Global Trends in ESG Disputes
14 November 2022
14 November 2022
This article was first published in ICLG - Class and Group Actions.
At some point in the last five years, three letters took over the worlds of corporate and finance: ESG. At the same time, people began to talk about “ESG disputes” and “ESG litigation” as a distinct phenomenon. These terms were typically taken to mean disputes inspired by, or consistent with, society’s focus on sustainability. In reality, a broad spectrum of claims could fall within the categories of “environmental, social and governance”, from headline-grabbing climate change litigation and allegations of human rights abuses, to securities and consumer litigation arising from allegations that companies have misrepresented the sustainability of their products or services.
Litigation against companies often generates the most headlines, but governments have frequently found themselves the target of claims, too. In the same way as companies have moved to address ESG disputes in a coordinated way, drawing on legal, PR, and strategic advice, ESG claimants have also coordinated their approach. It is not uncommon for claimant law firms to team up with NGOs or other civil society organisations and litigation funders to bring claims.
A number of factors coincided in the late 2010s that have led to a rise in ESG-related disputes: in particular, the social and financial impacts of climate change have become clear and undeniable. There was also a marked rejection of the status quo amidst the wreckage of the global financial crisis. In addition, there was a questioning of society’s expectations of the role of business, ideas that had prevailed since the 1980s. Social media has served as a further platform for these concerns, ensuring that companies, and governments, remain focused on ESG.
Much of what is said above relates to disputes arising from allegations that a company has done something wrong (or, put another way, something not ESG friendly). But claimants also seek fertile ground in allegations that a company has not done enough; for instance, in relation to mitigating climate change. A further spin on this is claims arising from allegations that companies have represented that they are doing something when they are not, or are more ESG friendly than they actually are. This is the world of “greenwashing” (misleadingly representing that the company, or its products, are greener” than they are) or “greenwishing” (described by one author as the “hope that voluntary sustainability efforts are closer to achieving the necessary change than they really are”1).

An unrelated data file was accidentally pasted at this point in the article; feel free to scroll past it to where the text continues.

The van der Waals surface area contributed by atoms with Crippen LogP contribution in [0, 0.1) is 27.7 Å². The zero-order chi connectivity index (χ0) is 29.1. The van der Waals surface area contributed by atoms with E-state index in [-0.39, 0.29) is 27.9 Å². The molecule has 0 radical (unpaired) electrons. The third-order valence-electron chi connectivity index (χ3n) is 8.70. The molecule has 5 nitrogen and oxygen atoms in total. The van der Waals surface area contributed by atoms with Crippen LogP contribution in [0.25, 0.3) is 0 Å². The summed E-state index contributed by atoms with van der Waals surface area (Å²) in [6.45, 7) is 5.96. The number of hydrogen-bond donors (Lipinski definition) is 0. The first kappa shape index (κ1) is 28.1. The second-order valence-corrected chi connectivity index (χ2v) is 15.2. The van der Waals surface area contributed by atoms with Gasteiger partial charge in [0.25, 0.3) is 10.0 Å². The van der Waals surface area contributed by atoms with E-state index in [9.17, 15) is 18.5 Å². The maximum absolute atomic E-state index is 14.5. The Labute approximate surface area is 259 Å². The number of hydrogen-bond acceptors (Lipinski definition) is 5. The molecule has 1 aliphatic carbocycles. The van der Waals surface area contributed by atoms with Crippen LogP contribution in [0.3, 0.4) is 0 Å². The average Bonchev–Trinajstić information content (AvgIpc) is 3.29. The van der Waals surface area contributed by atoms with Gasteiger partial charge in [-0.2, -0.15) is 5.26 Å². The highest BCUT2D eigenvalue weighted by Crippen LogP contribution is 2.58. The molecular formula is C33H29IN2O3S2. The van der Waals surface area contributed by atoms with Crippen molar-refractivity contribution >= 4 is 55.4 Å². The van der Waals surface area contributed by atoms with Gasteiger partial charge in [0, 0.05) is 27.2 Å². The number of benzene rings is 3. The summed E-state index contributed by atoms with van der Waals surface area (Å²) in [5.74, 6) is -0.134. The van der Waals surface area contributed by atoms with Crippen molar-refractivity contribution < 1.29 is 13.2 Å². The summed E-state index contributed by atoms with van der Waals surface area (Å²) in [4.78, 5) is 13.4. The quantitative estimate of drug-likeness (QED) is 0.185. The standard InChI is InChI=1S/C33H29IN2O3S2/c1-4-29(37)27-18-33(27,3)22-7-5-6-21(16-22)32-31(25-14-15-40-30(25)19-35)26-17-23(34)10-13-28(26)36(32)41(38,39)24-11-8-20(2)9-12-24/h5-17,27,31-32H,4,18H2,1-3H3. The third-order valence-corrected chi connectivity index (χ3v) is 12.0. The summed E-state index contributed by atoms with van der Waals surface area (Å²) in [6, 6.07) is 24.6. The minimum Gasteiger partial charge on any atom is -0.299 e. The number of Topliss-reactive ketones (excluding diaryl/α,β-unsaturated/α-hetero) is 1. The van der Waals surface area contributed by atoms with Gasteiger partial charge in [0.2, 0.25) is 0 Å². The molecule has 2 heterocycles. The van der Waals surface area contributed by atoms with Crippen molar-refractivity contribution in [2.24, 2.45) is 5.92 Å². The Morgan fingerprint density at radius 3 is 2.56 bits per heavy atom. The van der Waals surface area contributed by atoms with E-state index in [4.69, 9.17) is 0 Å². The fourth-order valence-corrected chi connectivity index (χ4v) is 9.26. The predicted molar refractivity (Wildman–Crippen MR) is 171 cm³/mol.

Despite the occasional instance of a backlash against ESG and its increasing dominance of the business world, it is clear that the prominence of sustainability, and of businesses being held to account for their actions and activities within their supply chains, will continue. Equally clear is that disputes arising from the ESG agenda are here to stay.
In this chapter, we explore seven global trends in ESG disputes. First, we set the scene by explaining why ESG disputes are likely to attract class and group actions, and the forms that ESG disputes often take.
“ESG disputes” is a broad topic and encompasses private law claims where claimants seek to recover damages against companies. In those instances, the damages sought may be for environmental damages, violation of human rights, personal injury or damage to property, or secondary claims arising from a company misrepresenting its sustainability credentials to customers or investors.
These sorts of disputes often relate to conduct where the harmful impact causes damage to a very large class of claimants. In such claims, proof of breach, causation and loss is likely to involve very difficult and expensive forensic work, both in the assembly of evidence and the analysis of its economic effect. The likely cost compared to the level of loss suffered on an individual basis, and the resources available to the corporate defendant, mean that it will rarely, if ever, be wise or proportionate for an affected claimant to litigate alone.
In this context, the central rationale for any class action regime is that it enables claimants to benefit from the same economies of scale as are enjoyed by the defendant, by allowing numerous individual claims to be combined into a single claim brought on behalf of a class of persons.
Without such a procedural device, what may in aggregate be very substantial harm is likely to go unredressed. As Judge Posner put it in Carnegie v Household International Inc,2 a decision of the US Seventh Circuit Court of Appeals:
“The realistic alternative to a class action is not 17m individual suits, but zero individual suits, as only a lunatic or a fanatic sues for $30.”
Although it is difficult to generalise, the main types of claims being brought under English law, and that of many other common law jurisdictions, include:
To date, many of these claims have been brought by individual claimants (ESG activists or directly affected persons), but companies face an increasing risk of action by investors and regulators, too.
ESG factors also inspire contractual claims: as ESG becomes ever more important, ESG standards are being incorporated into supply contracts, manufacturing contracts and joint venture agreements, leading increasingly to inter-company disputes in relation to the application of such standards.
In other (civil law) jurisdictions, the situation is similar to that described in the UK. In Germany, for example, the Federal Constitutional Court dealt with claims against the state, assessing whether the legislator is taking sufficient action to fight climate change by reference to constitutional rights relating to the future protection of citizens’ lives and well-being.3 The automotive industry has also seen cases brought by climate organisations against car manufacturers, alleging unfair competition practices based on manufacturers’ failure to comply with greenhouse gas emissions regulations.4